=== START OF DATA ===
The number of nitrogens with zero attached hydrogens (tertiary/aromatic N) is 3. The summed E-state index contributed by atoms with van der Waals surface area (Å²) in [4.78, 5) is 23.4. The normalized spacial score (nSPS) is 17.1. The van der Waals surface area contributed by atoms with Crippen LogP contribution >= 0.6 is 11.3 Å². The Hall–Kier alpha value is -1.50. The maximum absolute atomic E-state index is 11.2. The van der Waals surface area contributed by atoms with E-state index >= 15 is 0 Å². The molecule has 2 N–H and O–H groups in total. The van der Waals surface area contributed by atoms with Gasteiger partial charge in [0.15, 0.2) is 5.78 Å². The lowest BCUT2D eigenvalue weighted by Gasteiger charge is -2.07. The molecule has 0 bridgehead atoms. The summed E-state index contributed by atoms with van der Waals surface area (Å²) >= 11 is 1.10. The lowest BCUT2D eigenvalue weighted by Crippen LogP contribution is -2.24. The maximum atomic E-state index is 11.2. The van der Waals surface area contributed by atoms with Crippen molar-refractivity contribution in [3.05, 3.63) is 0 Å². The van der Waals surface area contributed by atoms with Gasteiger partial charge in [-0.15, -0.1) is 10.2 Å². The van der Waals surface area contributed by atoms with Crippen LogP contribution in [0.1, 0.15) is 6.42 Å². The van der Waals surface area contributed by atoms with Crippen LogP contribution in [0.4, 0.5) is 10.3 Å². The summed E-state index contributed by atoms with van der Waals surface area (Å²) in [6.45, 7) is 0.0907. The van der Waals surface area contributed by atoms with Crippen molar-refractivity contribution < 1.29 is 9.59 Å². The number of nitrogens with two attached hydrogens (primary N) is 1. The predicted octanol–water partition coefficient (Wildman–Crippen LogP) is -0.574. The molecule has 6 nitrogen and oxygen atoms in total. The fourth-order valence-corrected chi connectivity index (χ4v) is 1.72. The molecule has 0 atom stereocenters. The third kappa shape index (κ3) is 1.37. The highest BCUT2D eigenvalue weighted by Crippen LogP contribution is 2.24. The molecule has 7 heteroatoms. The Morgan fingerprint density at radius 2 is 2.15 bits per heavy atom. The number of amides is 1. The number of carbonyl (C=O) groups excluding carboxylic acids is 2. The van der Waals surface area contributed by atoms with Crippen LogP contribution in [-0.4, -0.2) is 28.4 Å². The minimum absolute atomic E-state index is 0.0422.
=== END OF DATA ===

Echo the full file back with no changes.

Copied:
The number of nitrogens with zero attached hydrogens (tertiary/aromatic N) is 3. The summed E-state index contributed by atoms with van der Waals surface area (Å²) in [4.78, 5) is 23.4. The normalized spacial score (nSPS) is 17.1. The van der Waals surface area contributed by atoms with Crippen LogP contribution >= 0.6 is 11.3 Å². The Hall–Kier alpha value is -1.50. The maximum absolute atomic E-state index is 11.2. The van der Waals surface area contributed by atoms with E-state index >= 15 is 0 Å². The molecule has 2 N–H and O–H groups in total. The van der Waals surface area contributed by atoms with Gasteiger partial charge in [0.15, 0.2) is 5.78 Å². The lowest BCUT2D eigenvalue weighted by Gasteiger charge is -2.07. The molecule has 0 bridgehead atoms. The summed E-state index contributed by atoms with van der Waals surface area (Å²) >= 11 is 1.10. The lowest BCUT2D eigenvalue weighted by Crippen LogP contribution is -2.24. The maximum atomic E-state index is 11.2. The van der Waals surface area contributed by atoms with Crippen molar-refractivity contribution in [3.05, 3.63) is 0 Å². The van der Waals surface area contributed by atoms with Gasteiger partial charge in [-0.15, -0.1) is 10.2 Å². The van der Waals surface area contributed by atoms with Crippen LogP contribution in [0.1, 0.15) is 6.42 Å². The van der Waals surface area contributed by atoms with Crippen LogP contribution in [0.4, 0.5) is 10.3 Å². The summed E-state index contributed by atoms with van der Waals surface area (Å²) in [6.45, 7) is 0.0907. The van der Waals surface area contributed by atoms with Crippen molar-refractivity contribution < 1.29 is 9.59 Å². The number of nitrogens with two attached hydrogens (primary N) is 1. The predicted octanol–water partition coefficient (Wildman–Crippen LogP) is -0.574. The molecule has 6 nitrogen and oxygen atoms in total. The fourth-order valence-corrected chi connectivity index (χ4v) is 1.72. The molecule has 0 atom stereocenters. The third kappa shape index (κ3) is 1.37. The highest BCUT2D eigenvalue weighted by Crippen LogP contribution is 2.24. The molecule has 7 heteroatoms. The Morgan fingerprint density at radius 2 is 2.15 bits per heavy atom. The number of amides is 1. The number of carbonyl (C=O) groups excluding carboxylic acids is 2. The van der Waals surface area contributed by atoms with Crippen LogP contribution in [-0.4, -0.2) is 28.4 Å². The minimum absolute atomic E-state index is 0.0422.